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What Really Matters

Wednesday, 28 March 2007

It appears that once again I am going against convention in not discovering the gender of our baby prior to birth. I get asked daily — usually by strangers — if I know what I am having. When I respond that we are waiting to find out, the shock clearly registers on the face of the individual. As though I’ve said something so completely shocking and out-of-the norm. The follow-up question is usually “this is your first?” as though that might explain our odd decision. When it comes to light that this is my third and that we have both a son and daughter, the response is always the same.

“So it doesn’t really matter, then, does is.”

I find this extremely strange — and a little insulting. First of all, it never really mattered. Not the first time. Nor the second time. And not this time. Though I certainly desired the experience of mothering a son and a daughter, I always figured that any mothering experience would be wonderful regardless of the gender of the child. The fact that I happen to already have one of each in no way impacts what I hope with this one.

For all I really want is a healthy child.

Would I love for Poppyseed to have a sister? Of course! I can’t imagine making my way through life without my sister. Or sisters — now that I’ve acquired two more through marriage.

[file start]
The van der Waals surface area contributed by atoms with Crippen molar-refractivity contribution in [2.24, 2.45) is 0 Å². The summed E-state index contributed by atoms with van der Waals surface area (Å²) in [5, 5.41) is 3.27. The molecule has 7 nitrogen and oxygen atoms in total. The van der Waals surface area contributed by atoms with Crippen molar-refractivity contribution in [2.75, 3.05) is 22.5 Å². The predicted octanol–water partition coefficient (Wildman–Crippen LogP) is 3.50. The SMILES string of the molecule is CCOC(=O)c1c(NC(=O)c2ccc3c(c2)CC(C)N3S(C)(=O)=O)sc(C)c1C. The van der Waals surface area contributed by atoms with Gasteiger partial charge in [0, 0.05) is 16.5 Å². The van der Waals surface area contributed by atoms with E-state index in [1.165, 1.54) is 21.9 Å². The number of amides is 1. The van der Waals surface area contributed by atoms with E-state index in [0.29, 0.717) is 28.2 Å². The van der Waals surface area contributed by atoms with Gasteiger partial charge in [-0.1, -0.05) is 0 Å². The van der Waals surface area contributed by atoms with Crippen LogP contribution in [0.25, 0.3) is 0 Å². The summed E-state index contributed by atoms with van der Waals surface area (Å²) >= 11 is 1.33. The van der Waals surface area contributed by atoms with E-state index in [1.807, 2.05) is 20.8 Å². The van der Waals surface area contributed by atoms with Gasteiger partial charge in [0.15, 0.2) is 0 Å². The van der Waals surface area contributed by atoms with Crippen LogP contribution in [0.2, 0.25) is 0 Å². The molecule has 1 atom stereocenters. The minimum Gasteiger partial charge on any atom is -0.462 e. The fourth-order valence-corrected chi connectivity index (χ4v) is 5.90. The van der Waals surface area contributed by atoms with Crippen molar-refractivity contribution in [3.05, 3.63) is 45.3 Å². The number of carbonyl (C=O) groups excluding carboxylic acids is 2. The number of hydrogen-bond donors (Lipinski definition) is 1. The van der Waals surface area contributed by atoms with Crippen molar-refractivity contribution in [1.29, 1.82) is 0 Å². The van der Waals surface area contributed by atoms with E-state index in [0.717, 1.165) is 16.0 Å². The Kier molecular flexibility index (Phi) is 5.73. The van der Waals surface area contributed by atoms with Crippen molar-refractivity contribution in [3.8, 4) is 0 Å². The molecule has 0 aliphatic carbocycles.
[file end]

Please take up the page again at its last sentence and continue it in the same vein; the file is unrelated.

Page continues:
Do I think that life would be even better for Beernut if he had a brother to share in life’s adventures? Absolutely! And Poppyseed would certainly hold an important position as Daddy’s only girl 🙂

But I can’t have it both ways. And to be quite honest, either scenario will be a blessing to our family. It just irks me that people make assumptions about gender desirability.

Furthermore, since I ascribe to our tradition of preparing for the impending birth by not preparing (!), there is no logistical reason of discovering the gender prior to the blessed event. As a hard-core devotee of supersition, I certainly would not want to attach too much personality (or God-forbid the actual name) to this potential life. Even with modern medicine, I won’t breathe easy until the little one is safely delivered.

So no — it doesn’t matter. It never did.

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